I even have a group of guy friends on the train and most of thrm have SAHWs and speaking to them has given me alot of insite. They all seem to feel like they rule the house and a couple have even said she has no idea how many friends I have tthat are female. One even admitted to cheating on his wife because henknows she will never be able to afford to leave him if he ever got caught.

That when I knew my mom was right all along.

8 moms found this helpful


answers from San Antonio on

I think every situation is different.

My husband and I are a team...he loves to tell me that he makes the money and I manage it. He is CEO and I am CFO. I handle all the money matters, everyday spending, savings, investments, large purchases, etc.

I also handle all the kid stuff from feeding and clothing to school issues, doctor's appointments, etc etc etc.

I do work part-time as time allows and bring it a bit "extra", but don't bring in the income we live on.

If my DH were to be hit by a bus tomorrow, we have life insurance to cover the gap until I found a job. I have a Master's Degree in a field that does not require constant employment to stay current, and I could probably find a job within six months that we could live comfortably on and provide health insurance. In fact it is something we hold dear that I could be employed pretty quickly if he lost his job.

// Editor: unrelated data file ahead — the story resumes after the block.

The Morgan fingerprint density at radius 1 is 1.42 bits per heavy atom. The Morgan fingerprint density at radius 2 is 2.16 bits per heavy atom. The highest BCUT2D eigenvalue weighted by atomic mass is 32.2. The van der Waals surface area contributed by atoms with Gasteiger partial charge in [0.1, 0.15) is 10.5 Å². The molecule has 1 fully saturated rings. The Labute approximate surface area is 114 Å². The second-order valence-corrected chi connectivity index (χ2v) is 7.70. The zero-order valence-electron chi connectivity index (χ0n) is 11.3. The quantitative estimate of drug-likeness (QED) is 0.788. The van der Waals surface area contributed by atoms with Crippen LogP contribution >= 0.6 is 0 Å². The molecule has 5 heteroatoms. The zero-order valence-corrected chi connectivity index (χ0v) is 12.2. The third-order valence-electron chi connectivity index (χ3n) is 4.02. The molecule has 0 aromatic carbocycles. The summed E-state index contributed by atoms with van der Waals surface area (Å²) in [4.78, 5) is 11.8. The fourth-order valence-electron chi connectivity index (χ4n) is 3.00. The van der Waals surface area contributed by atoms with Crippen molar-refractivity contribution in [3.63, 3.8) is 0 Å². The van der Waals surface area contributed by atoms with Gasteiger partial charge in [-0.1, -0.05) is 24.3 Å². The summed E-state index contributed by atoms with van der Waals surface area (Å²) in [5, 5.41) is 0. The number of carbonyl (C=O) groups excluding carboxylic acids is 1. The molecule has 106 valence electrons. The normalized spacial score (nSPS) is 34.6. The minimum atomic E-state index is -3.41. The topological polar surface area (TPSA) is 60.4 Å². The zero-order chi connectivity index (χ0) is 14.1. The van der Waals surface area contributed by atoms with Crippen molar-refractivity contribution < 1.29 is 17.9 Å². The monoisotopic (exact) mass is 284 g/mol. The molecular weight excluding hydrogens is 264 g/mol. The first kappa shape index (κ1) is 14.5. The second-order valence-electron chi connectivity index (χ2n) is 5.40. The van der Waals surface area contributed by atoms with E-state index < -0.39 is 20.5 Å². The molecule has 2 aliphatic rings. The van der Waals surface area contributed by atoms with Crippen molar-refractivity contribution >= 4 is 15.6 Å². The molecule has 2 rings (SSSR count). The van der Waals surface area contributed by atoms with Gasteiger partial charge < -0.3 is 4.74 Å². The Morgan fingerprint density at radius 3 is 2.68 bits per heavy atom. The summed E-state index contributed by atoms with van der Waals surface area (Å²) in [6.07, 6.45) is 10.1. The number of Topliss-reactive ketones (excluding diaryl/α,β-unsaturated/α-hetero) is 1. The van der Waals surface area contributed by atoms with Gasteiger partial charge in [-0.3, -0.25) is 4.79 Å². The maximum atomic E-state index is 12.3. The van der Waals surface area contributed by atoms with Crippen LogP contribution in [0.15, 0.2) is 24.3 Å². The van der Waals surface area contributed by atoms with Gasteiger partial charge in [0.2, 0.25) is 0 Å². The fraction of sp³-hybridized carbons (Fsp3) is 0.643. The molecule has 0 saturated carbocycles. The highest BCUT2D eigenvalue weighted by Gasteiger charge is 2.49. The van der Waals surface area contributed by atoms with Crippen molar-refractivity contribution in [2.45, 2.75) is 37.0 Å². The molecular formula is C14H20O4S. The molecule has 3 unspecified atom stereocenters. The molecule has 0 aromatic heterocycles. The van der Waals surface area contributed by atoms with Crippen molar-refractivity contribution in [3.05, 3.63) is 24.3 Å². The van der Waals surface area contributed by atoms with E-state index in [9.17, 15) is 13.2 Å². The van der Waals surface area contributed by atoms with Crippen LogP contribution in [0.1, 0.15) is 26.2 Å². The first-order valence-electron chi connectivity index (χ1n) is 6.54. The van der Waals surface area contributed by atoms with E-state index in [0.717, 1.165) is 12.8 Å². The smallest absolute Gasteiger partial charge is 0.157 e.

Not every situation is like ours...

He and I went through college all the way to our Master's degrees together. So we both could "provide" the money if need be. Some women work to put their husband's through school and into a career but have no back up if their husband dies or leaves them. My mother told me to never stop my own education for a man...

We do have separate retirement accounts and one joint retirement account...but everything else is in both our names.

I think women need to be able to be self-sufficient, so if you do decide to be a homemaker you still have options.

8 moms found this helpful


answers from Philadelphia on

I am a SAHM and a glass artist that makes no where near enough to support myself. My goal however is to make enough money to support my very serious glass addiction:).

I have an MBA however and am chairperson of 2 different committees. I like to think I could get a real job if I had to.

I am lucky that financially I really do not need to work. My husband is a very successful entrepreneur but I believe part of his success is because I am at home and deal with home and kid stuff while he works his crazy hours. I also believe we have such a great marriage because I am not stressed, overworked or resentful because of all I do.